Trump Backers File 'Birther' Lawsuit Against Ted Cruz

They're asking a federal judge to declare Cruz ineligible to run for president.

02/12/2016 03:39 pm ET | Updated Feb 12, 2016

WASHINGTON -- Supporters of Republican presidential candidate Donald Trump have filed a federal lawsuit challenging the eligibility of Texas Sen. Ted Cruz (R) to run for president.

The suit, filed in federal court in Alabama, alleges that Cruz is not a "natural born citizen" of the United States, and should therefore be disqualified from seeking the office of president.

Cruz was born in Canada in 1970 to an American mother.

The plaintiffs, Sebastian Green, Shannon Duncan, Kathryn Spears, Kyle Spears and Jerry Parker, are all residents of Cullman County and supporters of Cruz's opponent, Donald Trump, according to AL.com.

Trump, a billionaire real estate developer, first rose to political prominence in 2008 as the leader of the "birther" movement, which claimed that President Barack Obama was not eligible to serve as president because he was not a natural born citizen.

Ever since Trump entered the presidential race last summer, he has made similar claims about Cruz, even as he told crowds that the Texas senator was "a good guy."

In recent weeks, Trump has ratcheted up his attacks on Cruz's eligibility, calling on Cruz to either "settle his problem [of a Canadian birthplace] or get out of race."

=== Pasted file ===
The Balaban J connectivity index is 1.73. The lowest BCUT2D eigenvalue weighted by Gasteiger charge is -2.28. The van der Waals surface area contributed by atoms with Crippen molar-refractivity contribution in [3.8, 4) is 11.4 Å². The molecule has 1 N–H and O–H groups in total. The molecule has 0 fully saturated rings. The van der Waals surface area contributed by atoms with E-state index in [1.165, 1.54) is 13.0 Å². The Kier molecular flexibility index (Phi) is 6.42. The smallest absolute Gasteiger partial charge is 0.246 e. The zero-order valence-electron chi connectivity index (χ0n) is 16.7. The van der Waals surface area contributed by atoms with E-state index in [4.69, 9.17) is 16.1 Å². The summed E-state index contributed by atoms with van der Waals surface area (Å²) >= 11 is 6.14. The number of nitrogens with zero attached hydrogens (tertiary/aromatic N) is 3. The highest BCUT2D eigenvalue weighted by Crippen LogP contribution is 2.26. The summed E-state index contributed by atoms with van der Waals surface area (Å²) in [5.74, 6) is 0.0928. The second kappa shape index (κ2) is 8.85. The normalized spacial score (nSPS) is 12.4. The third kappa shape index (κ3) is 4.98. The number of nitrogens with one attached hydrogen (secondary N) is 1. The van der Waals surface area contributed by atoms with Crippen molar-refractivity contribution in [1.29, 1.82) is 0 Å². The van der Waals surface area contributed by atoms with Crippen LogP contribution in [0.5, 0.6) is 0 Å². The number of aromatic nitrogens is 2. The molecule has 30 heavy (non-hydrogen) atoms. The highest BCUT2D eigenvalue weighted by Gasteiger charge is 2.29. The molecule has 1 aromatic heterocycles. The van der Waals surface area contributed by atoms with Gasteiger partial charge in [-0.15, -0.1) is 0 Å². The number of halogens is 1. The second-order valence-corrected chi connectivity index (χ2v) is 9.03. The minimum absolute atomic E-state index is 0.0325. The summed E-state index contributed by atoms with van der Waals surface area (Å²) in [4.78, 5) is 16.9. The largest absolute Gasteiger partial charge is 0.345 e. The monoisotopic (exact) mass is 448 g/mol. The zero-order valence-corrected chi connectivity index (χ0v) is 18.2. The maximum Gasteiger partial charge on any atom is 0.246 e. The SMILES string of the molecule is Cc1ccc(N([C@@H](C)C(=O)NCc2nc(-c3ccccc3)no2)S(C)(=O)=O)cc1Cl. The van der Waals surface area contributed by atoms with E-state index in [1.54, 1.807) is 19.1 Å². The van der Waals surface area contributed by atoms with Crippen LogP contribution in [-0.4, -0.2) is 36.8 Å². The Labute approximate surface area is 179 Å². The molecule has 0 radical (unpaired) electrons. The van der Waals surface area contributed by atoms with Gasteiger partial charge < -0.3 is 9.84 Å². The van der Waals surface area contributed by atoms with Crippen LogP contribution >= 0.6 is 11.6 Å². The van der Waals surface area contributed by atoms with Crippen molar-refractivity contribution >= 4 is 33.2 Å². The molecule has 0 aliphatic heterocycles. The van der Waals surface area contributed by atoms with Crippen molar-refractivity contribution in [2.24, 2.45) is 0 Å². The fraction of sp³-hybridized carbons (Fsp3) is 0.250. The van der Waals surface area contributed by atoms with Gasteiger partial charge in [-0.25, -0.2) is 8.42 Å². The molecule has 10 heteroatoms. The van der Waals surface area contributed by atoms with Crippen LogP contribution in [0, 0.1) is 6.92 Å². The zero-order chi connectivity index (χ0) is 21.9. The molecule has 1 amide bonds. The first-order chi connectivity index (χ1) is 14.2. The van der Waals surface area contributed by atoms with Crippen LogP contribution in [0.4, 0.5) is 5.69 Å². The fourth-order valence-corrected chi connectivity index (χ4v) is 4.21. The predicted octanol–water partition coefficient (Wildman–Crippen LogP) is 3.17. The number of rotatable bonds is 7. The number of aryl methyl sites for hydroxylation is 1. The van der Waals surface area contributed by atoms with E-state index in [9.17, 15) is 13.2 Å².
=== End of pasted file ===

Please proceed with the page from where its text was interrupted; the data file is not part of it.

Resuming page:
The Trump supporters in the lawsuit argue they have a legally protected right to be presented only with qualified candidates on their ballots, and if Cruz were allowed to be listed on a ballot, it would violate that right.

According to the suit, "'natural born' means native born within the United States or its dominions/territories. Canada is not a territory of the United States." They request that the court "declare that Rafael Edward (Ted) Cruz is ineligible and disqualified to run/seek the Office of President of the United States of America."

Similar suits have been filed in federal court in Texas, Arkansas, and Utah, as well as a case in civil court in Vermont. And the elections boards of at least two states, New Hampshire and Illinois, have already issued decisions ruling Cruz eligible to appear on their state ballots.

There is also a consensus on the question among experts. Most legal scholars believe that Cruz is entirely eligible to run for president, because he was born to an American citizen.

“An individual born to a U.S. citizen parent -- whether in California or Canada or the Canal Zone -- is a U.S. citizen from birth and is fully eligible to serve as President,” Neal Katyal and Paul Clement, who ran the Solicitor General's Office under Barack Obama and George W. Bush, respectively, wrote in 2015 in reference to Cruz.

The Huffington Post reached out to both the Cruz and Trump campaigns for comment on Friday, but both so far have declined to discuss the case.

Relations between the two candidates have deteriorated sharply in recent weeks, after they avoided directly challenging one another for most of the fall. Trump has accused Cruz's campaign of playing "dirty tricks" ahead of the Iowa caucus, while Cruz has targeted Trump in ads and interviews, challenging his conservative bona fides.

A tweet from Donald Trump on Friday may offer some insight into the timing of the lawsuit.

Read the whole lawsuit below.

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